As a journalist, I’ve covered many events honoring veterans — Memorial Day, parades, funerals, dedications, anniversaries and Veterans Day, of course. Usually, they are somber affairs with “Taps” and flyovers and the riderless horse, and it wasn’t unusual for me to find myself furiously swiping away at the moisture in my eyes before it started down my cheeks.

The event I attended last week in Newport was a bit different. Somber, of course, but also a cause for celebration — the dedication of Highway 20 as the Oregon Medal of Honor Highway.

The events are important in their own right, but it’s the people who make them so memorable. When I talk with a veteran, I am always proud to note that my Dad earned two Purple Hearts in Korea. He almost never talked about the war, but once, as we sat in a restaurant during one of my visits home, he began telling of the time he was wounded on Heartbreak Ridge. One of the soldiers carrying him to the MASH unit was killed on the way. Once there, a priest offered Last Rites and asked my Dad if there was anything he could do for him. My dad told him to tell his mother he loved her. Thankfully, he lived to do that himself. From those wounds he bore what we kids called his second belly button and for years my mother picked shrapnel from his legs and back. She learned, too, that if rice was on the supper menu, she needed to make a separate dish for him. After Korea, he hated rice, he hated the cold and he never boarded another plane.

My brother served in Vietnam, returning home with two medals, and stories he didn’t talk much about in front of me or, I would later learn, even his wife. Some veterans return from combat and move on, putting the hell behind them as best as possible. My brother was not one of them. I believe those years in Vietnam caused his death at 64 as surely as if he’d died at the hands of the Viet Cong on that night he earned an Achievement Medal and a Navy Commendation Medal, both affixed with the bronze V for combat valor.

A few days ago, as I readied to cover the dedication of the Oregon Medal of Honor Highway, I met another veteran whose story will stay with me. At 97, Robert Maxwell is the oldest living recipient of the Medal of Honor. You might have read accounts in the news about how Maxwell, just 23 at the time and stationed in France as a wireman, heard a grenade land nearby. Unable to see it in the dark, he threw himself on it in an attempt to smother the explosion. The grenade went off, taking a good portion of his right foot with it. Maxwell survived his injuries, came home, took advantage of the GI Bill and eventually became a community college auto mechanics instructor. What you might not have heard was that Maxwell, who was raised in the Quaker faith, and could have chosen to be a conscientious objector, but did not, was shunned from his religion for his decision to fight.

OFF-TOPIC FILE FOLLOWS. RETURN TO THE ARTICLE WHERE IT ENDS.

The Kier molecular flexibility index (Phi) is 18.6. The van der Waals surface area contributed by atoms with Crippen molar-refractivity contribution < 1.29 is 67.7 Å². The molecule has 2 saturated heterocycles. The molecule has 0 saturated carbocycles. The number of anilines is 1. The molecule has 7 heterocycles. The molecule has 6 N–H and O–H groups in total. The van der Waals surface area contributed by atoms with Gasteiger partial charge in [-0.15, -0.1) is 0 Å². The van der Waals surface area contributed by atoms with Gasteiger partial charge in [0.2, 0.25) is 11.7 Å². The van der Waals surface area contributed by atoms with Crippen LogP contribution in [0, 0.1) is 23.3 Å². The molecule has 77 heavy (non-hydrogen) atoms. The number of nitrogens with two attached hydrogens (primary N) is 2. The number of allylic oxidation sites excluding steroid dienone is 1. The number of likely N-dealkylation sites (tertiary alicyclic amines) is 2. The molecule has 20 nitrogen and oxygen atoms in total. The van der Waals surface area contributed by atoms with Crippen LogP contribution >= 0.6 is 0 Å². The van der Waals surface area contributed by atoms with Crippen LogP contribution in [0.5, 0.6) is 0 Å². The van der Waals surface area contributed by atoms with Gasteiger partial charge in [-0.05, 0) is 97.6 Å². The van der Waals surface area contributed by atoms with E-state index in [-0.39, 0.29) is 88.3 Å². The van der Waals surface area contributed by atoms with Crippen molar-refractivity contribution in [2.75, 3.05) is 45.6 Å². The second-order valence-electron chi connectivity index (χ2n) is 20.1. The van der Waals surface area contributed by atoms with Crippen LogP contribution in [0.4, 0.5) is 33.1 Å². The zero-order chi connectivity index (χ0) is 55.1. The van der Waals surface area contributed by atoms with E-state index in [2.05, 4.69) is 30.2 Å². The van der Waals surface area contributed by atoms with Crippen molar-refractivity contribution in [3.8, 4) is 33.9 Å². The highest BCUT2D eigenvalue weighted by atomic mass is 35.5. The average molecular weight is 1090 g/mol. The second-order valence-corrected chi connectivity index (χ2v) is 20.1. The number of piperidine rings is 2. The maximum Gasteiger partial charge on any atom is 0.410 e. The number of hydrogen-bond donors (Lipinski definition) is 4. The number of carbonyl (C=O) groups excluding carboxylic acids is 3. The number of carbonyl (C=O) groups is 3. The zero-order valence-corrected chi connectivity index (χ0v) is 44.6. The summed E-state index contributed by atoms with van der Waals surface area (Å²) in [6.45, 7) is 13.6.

And yet, Maxwell kept his faith. He and his wife Bea established the Bob and Bea Medal of Honor Scholarship program at Boise Bible College, providing scholarships to more than 10 students entering the ministry.

When I met Bob, he shared his memories of that night when he earned recognition as the “bravest of brave,” though he didn’t make too much of it. What he really wanted to talk about was the importance of freedom and how different our world would be if we had not stopped Hitler, had not stopped Japan. How different our world will be if we don’t continue to fight for freedom for everyone.

In the days to come, I’ll remember Robert Maxwell and his selfless courage, just as I’ll remember so many other veterans whose stories both inspired and humbled me.

I’ll remember, too, that all soldiers do not get to come home, and many of those who do face a future perpetually darkened by the past.

That’s the price of freedom, paid for by a select, courageous few, and owed our debt of gratitude for their sacrifice.

Lori Tobias is the author of the novel “Wander” and a journalist of many years. Follow her at

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